“I find my German counterpart likes to break down tasks into micro goals. I tend to keep macro goals in view but not bother recording the steps along the way. Is this cultural or just us?”
Yours is a question I have never been asked. Nor have I done any thinking about micro and macro goals, and whether there is a cultural difference between Americans and Germans. Let me take a spontaneous stab at it anyway:
It is actually one of the great American strengths to take complexity and break it down into its component parts, in order to focus on the essential, and to not waste time on the non-essential. Of course, what is essential and non-essential is in the eye of the beholder.
In contrast, it is one of the great German strengths to see – understand, grasp, penetrate – the specific as a part of the general … the particular as a part of the system. Germans instinctively look for the connections, interdependence, mutual influences among particulars.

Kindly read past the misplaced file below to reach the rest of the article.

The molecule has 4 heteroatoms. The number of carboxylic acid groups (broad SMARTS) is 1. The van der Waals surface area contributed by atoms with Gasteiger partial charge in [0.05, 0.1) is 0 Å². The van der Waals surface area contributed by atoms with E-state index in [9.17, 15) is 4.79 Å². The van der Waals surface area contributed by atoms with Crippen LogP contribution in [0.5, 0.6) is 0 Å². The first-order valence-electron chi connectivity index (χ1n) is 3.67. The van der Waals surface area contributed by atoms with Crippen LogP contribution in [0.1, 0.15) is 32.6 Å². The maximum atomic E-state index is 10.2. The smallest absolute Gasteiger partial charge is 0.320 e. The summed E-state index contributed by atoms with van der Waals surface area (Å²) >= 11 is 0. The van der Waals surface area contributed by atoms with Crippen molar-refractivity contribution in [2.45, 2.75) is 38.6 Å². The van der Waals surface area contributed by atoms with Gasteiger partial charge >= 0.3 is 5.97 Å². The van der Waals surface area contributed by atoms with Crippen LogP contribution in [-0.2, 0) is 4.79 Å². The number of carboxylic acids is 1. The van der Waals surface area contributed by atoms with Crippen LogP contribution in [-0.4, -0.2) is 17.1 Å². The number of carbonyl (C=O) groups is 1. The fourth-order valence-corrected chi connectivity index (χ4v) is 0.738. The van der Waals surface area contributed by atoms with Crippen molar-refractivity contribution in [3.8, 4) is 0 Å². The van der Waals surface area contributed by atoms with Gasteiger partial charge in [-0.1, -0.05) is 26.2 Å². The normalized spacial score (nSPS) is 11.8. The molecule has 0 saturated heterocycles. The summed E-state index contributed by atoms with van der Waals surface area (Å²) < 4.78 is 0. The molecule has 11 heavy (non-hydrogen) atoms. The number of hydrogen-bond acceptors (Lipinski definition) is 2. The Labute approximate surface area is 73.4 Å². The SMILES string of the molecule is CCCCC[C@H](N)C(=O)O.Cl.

Your German counterpart appears to break down complexity into its component parts, whereas you focus on the overall.
However, it could be that she/he has already gotten the overview, and is now addressing the particulars, the most important among them.
Can you be more specific about “my German counterpart likes to break down tasks into micro goals” … and about “I tend to keep macro goals in view but not bother recording the steps along the way”?
I don’t want to split hairs, but how do you distinguish between a task and a goal?